But why are they here?
Mardi Gras medals don’t fall under our typical collecting scope of North Caroliniana. But they do represent an interesting example of numismatics, an area in which the NCC Gallery’s collection is particularly strong. Most of the Gallery’s currency holdings are North Carolina specific, including Bechtler gold coins from the state’s gold-rush era, North Carolina paper money issued prior to the Civil War, and bills of credit issued in the state during the Colonial era. (Images and more information on these holdings can be found in the online exhibit Historic Moneys in the North Carolina Collection.)
So, while our focus remains on the history of North Carolina, one of the pleasures of having a strong numismatics collection is coming across unexpected finds like these.
From all of us here at the NCC, laissez les bon temps rouler!
This blue-and-white sash, the February Artifact of the Month, was worn by Nannie Louise Davis in UNC’s 1936 commencement exercises. Badges at the shoulder and hip ornament the sash and gold tassels hang from the ends, rendering it an appropriately regal piece of regalia.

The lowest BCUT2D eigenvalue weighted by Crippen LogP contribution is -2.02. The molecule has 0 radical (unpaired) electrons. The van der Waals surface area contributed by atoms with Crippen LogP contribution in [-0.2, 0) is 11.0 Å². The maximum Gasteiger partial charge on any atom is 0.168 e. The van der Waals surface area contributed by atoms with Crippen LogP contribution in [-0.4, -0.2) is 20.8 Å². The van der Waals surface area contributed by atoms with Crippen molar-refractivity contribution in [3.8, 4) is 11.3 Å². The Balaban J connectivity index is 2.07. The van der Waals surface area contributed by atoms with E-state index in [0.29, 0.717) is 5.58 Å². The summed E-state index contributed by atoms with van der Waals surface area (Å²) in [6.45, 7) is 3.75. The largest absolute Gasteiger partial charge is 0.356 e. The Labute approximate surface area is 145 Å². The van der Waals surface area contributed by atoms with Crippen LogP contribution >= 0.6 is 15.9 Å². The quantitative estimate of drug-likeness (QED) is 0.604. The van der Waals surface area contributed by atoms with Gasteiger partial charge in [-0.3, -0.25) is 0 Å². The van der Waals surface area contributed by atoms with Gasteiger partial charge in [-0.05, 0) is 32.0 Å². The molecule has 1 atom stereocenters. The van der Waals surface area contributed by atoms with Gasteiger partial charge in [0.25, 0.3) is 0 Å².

Davis was a junior when she was elected marshal by her class in 1936. This page from the Yackety Yack shows her with her fellow marshals. If she stands out from her peers on this page, it’s with good reason: Louise was the first woman to hold the position.
Davis was born in Goldsboro in 19241914. She began her college career at Duke and transferred to UNC as a sponsored sophomore. As a UNC student, she lettered in basketball and graduated in 1937 with a B.S. in Commerce. The 1937 Yackety Yack also identifies Davis as the Secretary of the Woman’s Association, Treasurer of the Woman’s Athletic Association, President of the Co-ed Class, and a member of the Glee Club. With a résumé like that, it’s no surprise her classmates selected her for the honor of serving as a commencement marshal.
After graduating, Louise lived in Raleigh with her husband Otis Vance Jones Jr. They raised three children and, in 1950, started the Jones Brokerage Company. Louise died two years ago, on Feb. 16, 2010.